Upgrading to the GLX Turbo and the Sport, in particular, gives the Swift a heap of perkiness off the line and offers all the power you really need while offering a hugely engaging driving experience when pushed, especially when coupled with a manual transmission.
The steering is sharp, the front end darts around without much encouragement, and there’s a healthy amount of feedback through the wheel to keep every driver engaged.
When you’re finished all your tyre-screeching, the Swift’s platform is happy to dial everything back and become a humble and comfortable little hatchback that lends itself perfectly to work commutes and even road trips.
It provides a user-friendly and fun experience while darting around the city with its sharp handling, nimble wheelbase and lightweight steering rack that makes navigating and low-speed parking manouvers a pleasure.
All up, the Swift remains a great option for those looking for a no-frills commuter with a fun-loving nature, which is often a difficult task that the Swift manages with ease.
Is it Practical and Spacious?
As you can imagine, the Swift’s hatchback platform means that buyers need to be realistic about its true potential. Having said that, though, Suzuki has done a great job in the design and packaging of the interior that offers a surprising amount of space and practicality.
Up front, the driver and front passenger have a huge amount of headroom that can comfortably accommodate a tall driver without feeling cramped and is impressive for the segment.
The interior itself has been refreshed in recent years, and while it remains fairly simple in base form, it feels modern and not outshined by its rivals.
Suzuki has, instead, focussed its attention more on engineering some clever and ergonomic features in the cabin that make it feel like a reliable little partner, while higher-spec variants gain some shiny textures and sporty two-tone accents.
The front of the cabin offers a pair of cupholders, storage tray behind the gear lever, storage inside the folding armrest and a pair of decent-sized door bins on either side of the cabin that offer up more than enough options to eat up loose items.
Move to the rear of the cabin and you’ll find a comfortable bench seat with a pair of inbuilt ISOFIX anchors and top tether mounts for child seats.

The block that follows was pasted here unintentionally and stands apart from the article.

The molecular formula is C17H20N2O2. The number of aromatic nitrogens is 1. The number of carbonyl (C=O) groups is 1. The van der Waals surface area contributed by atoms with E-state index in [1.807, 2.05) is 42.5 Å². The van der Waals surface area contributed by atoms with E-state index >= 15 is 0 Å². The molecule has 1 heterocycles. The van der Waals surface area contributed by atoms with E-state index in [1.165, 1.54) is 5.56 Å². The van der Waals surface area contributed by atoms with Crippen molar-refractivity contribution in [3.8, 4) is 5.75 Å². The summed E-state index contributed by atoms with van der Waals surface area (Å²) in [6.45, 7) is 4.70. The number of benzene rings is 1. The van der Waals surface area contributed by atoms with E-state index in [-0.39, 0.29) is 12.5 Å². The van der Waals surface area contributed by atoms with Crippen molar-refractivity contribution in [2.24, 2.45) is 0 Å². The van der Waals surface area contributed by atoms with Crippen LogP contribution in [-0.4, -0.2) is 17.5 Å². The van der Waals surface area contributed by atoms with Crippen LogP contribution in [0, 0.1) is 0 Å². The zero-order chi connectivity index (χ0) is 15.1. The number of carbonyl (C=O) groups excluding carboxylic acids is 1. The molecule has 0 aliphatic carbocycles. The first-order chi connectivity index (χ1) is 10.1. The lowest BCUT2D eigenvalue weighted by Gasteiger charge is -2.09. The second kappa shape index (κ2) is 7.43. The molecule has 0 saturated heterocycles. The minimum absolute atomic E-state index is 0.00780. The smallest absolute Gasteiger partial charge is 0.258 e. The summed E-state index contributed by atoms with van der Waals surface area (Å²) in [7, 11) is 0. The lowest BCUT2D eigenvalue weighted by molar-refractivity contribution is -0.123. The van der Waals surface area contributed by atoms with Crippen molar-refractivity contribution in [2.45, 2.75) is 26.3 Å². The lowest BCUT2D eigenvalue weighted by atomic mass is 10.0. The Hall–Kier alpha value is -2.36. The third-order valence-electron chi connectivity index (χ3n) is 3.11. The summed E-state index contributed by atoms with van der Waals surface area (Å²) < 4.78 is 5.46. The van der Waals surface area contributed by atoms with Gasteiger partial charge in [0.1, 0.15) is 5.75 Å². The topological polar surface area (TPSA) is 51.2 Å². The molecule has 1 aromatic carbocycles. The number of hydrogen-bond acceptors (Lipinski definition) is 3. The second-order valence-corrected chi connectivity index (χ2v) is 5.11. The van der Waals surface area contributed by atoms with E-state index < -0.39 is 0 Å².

The rear seats themselves are surprisingly adept when it comes to accommodating adults, with no issues for the majority of body sizes, although taller rear passengers might be a bit limited on legroom, while headroom remains excellent.
At the rear, the Swift offers a compact 265L of boot space, which is out-performed by most of its peers, but thankfully this expands to 579L with the rear seats folded to help accommodate bulky cargo.
Is it Safe?
The Suzuki Swift has been awarded ANCAP’s maximum five-star safety rating, scoring 14.39 out of a potential 16 for front impact protection, and 15.74 out of 16 for side impacts.
As standard, the base model receives front and curtain airbags, while the GL+ and above receive a handful of active safety technologies like autonomous emergency braking, adaptive cruise control, parking sensors, rear cross-traffic alerts and lane departure warnings.
Is it Fuel Efficient?
With three different engine options, fuel economy depends on which Swift variant you’re opting for, however, the small capacity lineup remains impressive when it comes to fuel efficiency.
The entry-level Swift returns fuel economy figures of 4.6L/100km on a combined cycle in manual form, while the automatic rises to 4.8L/100km. Upgrading to the GLX Turbo brings fuel figures to 5.1L/100km while the flagship Sport is rated at 6.1L/100km on a combined cycle.
Our Verdict: Is the Suzuki Swift Worth it?
The Suzuki Swift is a great little hatchback for a variety of buyers thanks to its fun-loving personality and surprising practicality for a vehicle of its size.
The base model is perfect for those looking for a safe, simple and well-equipped hatchback while the GLX and Swift range-toppers provide a heap of thrills without breaking the bank.
If you’re shopping around for a hatchback that can get the heart racing and double down on family duties, be sure to add the Suzuki Swift to your shortlist.
Five Specs You Need to Know
- Five-year, unlimited KM warranty
- Three engine options
- Fuel economy between 4.8-6.1L/100km
- Five-star ANCAP safety rating
- 265L of boot space
- Surprising practicality
- Fun-loving personality
- Agile and user-friendly platform for sporty and casual drivers
- No active safety tech in base model
- Uninspiring engine in entry-level Swift
- Limited cargo space in the boot
OnlineAuto Rating: 9/10
Suzuki Swift Competition